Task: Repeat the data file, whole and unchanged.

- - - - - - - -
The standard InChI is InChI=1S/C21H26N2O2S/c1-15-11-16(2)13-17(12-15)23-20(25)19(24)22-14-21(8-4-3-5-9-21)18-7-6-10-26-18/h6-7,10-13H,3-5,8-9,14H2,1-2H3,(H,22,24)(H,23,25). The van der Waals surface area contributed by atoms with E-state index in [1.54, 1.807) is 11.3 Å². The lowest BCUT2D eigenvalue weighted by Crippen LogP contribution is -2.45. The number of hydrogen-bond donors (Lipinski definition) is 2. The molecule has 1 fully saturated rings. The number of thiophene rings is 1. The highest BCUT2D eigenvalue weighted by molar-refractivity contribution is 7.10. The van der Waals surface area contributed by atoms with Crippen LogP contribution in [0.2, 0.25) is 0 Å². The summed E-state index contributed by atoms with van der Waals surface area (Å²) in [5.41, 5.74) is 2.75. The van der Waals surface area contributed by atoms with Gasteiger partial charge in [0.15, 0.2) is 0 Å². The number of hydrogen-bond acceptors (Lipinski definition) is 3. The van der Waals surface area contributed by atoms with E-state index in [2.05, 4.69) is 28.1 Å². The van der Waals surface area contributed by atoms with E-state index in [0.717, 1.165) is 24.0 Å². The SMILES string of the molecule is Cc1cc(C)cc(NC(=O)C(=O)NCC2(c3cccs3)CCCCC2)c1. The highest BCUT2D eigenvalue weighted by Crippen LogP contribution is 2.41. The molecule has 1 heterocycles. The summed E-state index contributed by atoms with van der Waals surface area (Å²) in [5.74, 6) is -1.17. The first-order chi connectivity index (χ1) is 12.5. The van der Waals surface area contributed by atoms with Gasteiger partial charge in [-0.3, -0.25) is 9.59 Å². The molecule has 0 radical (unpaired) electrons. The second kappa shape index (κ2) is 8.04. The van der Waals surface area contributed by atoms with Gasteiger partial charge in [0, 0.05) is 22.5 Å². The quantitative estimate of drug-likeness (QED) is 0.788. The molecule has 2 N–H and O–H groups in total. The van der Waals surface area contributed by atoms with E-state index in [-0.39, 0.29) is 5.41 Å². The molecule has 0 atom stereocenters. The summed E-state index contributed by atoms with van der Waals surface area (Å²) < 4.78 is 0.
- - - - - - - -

The standard InChI is InChI=1S/C21H26N2O2S/c1-15-11-16(2)13-17(12-15)23-20(25)19(24)22-14-21(8-4-3-5-9-21)18-7-6-10-26-18/h6-7,10-13H,3-5,8-9,14H2,1-2H3,(H,22,24)(H,23,25). The van der Waals surface area contributed by atoms with E-state index in [1.54, 1.807) is 11.3 Å². The lowest BCUT2D eigenvalue weighted by Crippen LogP contribution is -2.45. The number of hydrogen-bond donors (Lipinski definition) is 2. The molecule has 1 fully saturated rings. The number of thiophene rings is 1. The highest BCUT2D eigenvalue weighted by molar-refractivity contribution is 7.10. The van der Waals surface area contributed by atoms with Crippen LogP contribution in [0.2, 0.25) is 0 Å². The summed E-state index contributed by atoms with van der Waals surface area (Å²) in [5.41, 5.74) is 2.75. The van der Waals surface area contributed by atoms with Gasteiger partial charge in [0.15, 0.2) is 0 Å². The number of hydrogen-bond acceptors (Lipinski definition) is 3. The van der Waals surface area contributed by atoms with E-state index in [2.05, 4.69) is 28.1 Å². The van der Waals surface area contributed by atoms with E-state index in [0.717, 1.165) is 24.0 Å². The SMILES string of the molecule is Cc1cc(C)cc(NC(=O)C(=O)NCC2(c3cccs3)CCCCC2)c1. The highest BCUT2D eigenvalue weighted by Crippen LogP contribution is 2.41. The molecule has 1 heterocycles. The summed E-state index contributed by atoms with van der Waals surface area (Å²) in [5.74, 6) is -1.17. The first-order chi connectivity index (χ1) is 12.5. The van der Waals surface area contributed by atoms with Gasteiger partial charge in [-0.3, -0.25) is 9.59 Å². The molecule has 0 radical (unpaired) electrons. The second kappa shape index (κ2) is 8.04. The van der Waals surface area contributed by atoms with Gasteiger partial charge in [0, 0.05) is 22.5 Å². The quantitative estimate of drug-likeness (QED) is 0.788. The molecule has 2 N–H and O–H groups in total. The van der Waals surface area contributed by atoms with E-state index in [-0.39, 0.29) is 5.41 Å². The molecule has 0 atom stereocenters. The summed E-state index contributed by atoms with van der Waals surface area (Å²) < 4.78 is 0.